We categorised respondents by their nativity and legal immigration status: US-born citizens, naturalised citizens, legal permanent residents (LPR), documented temporary visa holders and undocumented immigrants. The first three categories, which accounted for almost 97% of our analysis sample, were determined directly for the entire study period 2015–2020 through a series of citizenship and immigration questions. All respondents answered whether they were born in the USA. If the response was no, they indicated whether they were naturalised citizens. Respondents who were not US citizens were then asked whether they were LPRs. Questions that can differentiate undocumented immigrants from documented temporary visa holders (non-LPRs) were only asked in 2015–2016. The large majority (98.4%) of our analysis sample had direct information on immigration status, including whether they were undocumented or living in the USA on valid visas. The remaining 1.6% of our sample non-citizens who were not LPRs in the years 2017–2020 accounted for about half of non-citizens and non-LPRs. They may have had a valid visa to live in the USA (ie, students and diplomats), but CHIS did not ask for specific details on visa status during those survey years. We used a multiple imputation procedure to differentiate the documented temporary visa holders from the likely undocumented based on the relationships between sociodemographic characteristics and documentation status derived from the complete survey years in 2015 and 2016.38 39 We included age, age-squared, sex, educational attainment, country of origin, family type, English proficiency, years lived in the USA, federal poverty level and geographic location in our multiple imputation procedure.40 The imputation method to differentiate undocumented immigrants from documented temporary visa holders has been applied in national surveys such as the Survey of Income and Program Participation.41 It has also been applied to impute immigration status in a ‘recipient’ survey (American Community Survey) using data from a ‘donor’ survey that directly collected immigration information.42 43 These approaches are an extension of multiple imputation methods that leverage the relationships between variables with missing and known characteristics.44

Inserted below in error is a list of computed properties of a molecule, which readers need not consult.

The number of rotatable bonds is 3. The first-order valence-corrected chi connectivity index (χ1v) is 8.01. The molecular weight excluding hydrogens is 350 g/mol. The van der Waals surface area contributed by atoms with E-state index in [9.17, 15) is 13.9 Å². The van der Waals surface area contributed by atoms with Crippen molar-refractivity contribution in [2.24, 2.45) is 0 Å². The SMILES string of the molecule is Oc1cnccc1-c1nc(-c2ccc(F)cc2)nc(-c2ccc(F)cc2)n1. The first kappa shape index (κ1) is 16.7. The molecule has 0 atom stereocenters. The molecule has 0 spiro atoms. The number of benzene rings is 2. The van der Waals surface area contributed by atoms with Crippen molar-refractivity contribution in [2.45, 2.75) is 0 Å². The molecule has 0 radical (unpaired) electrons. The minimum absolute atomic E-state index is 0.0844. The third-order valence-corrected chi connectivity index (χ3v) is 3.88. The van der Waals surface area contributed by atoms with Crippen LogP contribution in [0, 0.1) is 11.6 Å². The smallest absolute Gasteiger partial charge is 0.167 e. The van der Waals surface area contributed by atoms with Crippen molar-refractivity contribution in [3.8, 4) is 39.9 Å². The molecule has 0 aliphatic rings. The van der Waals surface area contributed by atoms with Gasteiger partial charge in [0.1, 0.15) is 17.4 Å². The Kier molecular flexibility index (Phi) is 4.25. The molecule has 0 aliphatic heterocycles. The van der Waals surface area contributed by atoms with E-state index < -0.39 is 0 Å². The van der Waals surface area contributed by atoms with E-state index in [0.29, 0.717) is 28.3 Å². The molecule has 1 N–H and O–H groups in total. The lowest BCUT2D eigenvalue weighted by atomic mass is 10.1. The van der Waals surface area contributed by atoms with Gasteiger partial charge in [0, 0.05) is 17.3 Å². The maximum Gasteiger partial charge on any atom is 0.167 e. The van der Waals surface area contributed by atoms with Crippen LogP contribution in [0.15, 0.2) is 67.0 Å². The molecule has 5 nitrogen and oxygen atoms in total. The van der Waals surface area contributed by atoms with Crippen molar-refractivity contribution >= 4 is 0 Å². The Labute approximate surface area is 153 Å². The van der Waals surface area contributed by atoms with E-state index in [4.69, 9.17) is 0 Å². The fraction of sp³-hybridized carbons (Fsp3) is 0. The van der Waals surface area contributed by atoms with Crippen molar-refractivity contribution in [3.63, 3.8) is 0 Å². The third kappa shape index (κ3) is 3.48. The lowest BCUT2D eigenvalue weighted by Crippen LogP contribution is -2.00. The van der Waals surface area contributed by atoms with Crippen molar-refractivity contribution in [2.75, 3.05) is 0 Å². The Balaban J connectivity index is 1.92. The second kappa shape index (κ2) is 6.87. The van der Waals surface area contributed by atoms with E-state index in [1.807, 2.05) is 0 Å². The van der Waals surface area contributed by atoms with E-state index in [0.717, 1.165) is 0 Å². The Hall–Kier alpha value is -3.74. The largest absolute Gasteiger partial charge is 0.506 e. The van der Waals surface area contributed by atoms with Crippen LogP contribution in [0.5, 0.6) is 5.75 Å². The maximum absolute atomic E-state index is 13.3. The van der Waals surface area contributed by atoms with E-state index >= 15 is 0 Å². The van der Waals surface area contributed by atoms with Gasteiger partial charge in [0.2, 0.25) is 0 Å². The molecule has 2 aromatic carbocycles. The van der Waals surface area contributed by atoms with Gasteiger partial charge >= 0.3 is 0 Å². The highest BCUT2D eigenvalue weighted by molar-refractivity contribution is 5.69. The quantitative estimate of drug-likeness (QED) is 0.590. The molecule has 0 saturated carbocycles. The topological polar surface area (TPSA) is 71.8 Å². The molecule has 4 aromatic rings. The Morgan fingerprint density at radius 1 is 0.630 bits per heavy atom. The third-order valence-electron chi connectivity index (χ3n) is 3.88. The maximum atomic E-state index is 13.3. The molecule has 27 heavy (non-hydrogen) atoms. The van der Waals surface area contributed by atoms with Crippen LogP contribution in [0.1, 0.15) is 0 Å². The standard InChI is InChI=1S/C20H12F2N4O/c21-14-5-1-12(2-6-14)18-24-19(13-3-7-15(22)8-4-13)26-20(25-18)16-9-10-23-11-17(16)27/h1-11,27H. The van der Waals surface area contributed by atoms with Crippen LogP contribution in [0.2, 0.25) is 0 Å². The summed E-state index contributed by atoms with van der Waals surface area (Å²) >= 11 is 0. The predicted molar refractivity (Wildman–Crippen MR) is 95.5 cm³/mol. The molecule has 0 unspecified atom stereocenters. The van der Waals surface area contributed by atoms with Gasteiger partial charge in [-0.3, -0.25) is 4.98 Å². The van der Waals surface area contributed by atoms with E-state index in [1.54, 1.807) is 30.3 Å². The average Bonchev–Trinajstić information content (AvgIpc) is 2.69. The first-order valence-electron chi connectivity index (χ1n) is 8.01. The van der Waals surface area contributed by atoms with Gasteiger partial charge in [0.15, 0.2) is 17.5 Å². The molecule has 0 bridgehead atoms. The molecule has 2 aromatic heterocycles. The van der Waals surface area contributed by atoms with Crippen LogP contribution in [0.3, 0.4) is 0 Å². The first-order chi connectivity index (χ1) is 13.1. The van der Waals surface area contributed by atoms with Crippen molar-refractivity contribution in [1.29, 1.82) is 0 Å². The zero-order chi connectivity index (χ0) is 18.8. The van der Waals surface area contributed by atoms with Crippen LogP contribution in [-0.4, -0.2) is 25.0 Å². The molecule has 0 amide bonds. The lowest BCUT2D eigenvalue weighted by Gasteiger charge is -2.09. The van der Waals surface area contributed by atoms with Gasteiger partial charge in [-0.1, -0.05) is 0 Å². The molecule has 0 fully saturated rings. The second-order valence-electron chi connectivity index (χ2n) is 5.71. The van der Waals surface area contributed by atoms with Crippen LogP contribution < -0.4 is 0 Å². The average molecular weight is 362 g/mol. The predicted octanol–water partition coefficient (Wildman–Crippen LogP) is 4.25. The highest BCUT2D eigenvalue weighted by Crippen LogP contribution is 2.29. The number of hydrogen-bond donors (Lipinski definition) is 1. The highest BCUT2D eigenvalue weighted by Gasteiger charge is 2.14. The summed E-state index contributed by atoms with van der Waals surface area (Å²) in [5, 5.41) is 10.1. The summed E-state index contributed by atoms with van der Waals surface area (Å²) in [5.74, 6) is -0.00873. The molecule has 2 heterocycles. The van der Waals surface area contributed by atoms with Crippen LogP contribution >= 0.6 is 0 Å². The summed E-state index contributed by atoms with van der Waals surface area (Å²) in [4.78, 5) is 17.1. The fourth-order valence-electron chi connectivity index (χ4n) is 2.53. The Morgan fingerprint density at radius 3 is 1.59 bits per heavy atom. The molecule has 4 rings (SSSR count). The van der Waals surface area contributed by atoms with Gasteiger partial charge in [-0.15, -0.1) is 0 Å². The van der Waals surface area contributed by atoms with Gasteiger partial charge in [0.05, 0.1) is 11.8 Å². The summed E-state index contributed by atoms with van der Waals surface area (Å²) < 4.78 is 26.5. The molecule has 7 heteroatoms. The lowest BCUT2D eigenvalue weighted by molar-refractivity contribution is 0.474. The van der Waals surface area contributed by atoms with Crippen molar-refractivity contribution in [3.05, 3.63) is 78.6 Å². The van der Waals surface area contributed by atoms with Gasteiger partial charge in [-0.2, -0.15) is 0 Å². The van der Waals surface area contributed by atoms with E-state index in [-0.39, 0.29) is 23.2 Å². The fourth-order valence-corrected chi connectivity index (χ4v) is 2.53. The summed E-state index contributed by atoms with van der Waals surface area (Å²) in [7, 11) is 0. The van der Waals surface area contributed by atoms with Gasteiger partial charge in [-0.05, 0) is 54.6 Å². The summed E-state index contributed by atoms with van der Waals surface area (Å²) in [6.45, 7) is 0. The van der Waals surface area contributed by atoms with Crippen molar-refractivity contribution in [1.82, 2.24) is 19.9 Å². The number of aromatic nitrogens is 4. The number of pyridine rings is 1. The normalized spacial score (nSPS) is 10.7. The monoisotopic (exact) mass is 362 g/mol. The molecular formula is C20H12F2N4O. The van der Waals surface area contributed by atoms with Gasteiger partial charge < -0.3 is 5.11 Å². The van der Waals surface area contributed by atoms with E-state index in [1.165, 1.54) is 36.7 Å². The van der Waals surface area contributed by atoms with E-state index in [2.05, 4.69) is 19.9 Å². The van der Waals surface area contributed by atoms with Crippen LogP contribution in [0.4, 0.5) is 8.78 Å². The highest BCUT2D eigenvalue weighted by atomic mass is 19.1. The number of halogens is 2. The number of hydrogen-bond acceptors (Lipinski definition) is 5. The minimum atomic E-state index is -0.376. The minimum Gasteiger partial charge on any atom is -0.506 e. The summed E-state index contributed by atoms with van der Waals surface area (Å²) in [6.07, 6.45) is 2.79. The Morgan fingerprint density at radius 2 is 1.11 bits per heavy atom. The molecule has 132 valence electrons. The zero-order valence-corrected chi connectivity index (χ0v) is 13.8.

COVID-19 vulnerability index

We adapted the validated US Centers for Disease Control and Prevention (CDC) Social Vulnerability Index (SVI)45 to develop a COVID-19 vulnerability index. We modified the CDC SVI based on the variables available in our data set and expanded the index to include additional factors critical to the COVID-19 pandemic.46 The first four themes in our COVID-19 vulnerability index (socioeconomic, demographic/disability, minority and language, and housing density) are based on CDC SVI. We were not able to include two factors from CDC SVI—physical/mental/emotional disability status and vehicle ownership—as CHIS did not ask these questions during the study period. Instead, we included a factor that indicated serious psychological distress based on Kessler’s Psychological Distress Questionnaire.47 We also added a factor variable indicating the proportion of respondents living in an urban area to augment the CDC’s housing density theme. In addition to the CDC SVI’s four original themes, our analysis uses CHIS’ detailed health questionnaire and examined two more themes: epidemiological factors and access to healthcare. Overall, we incorporated 21 factors across six domains in our COVID-19 vulnerability index. Table 1 lists the six themes and their factors.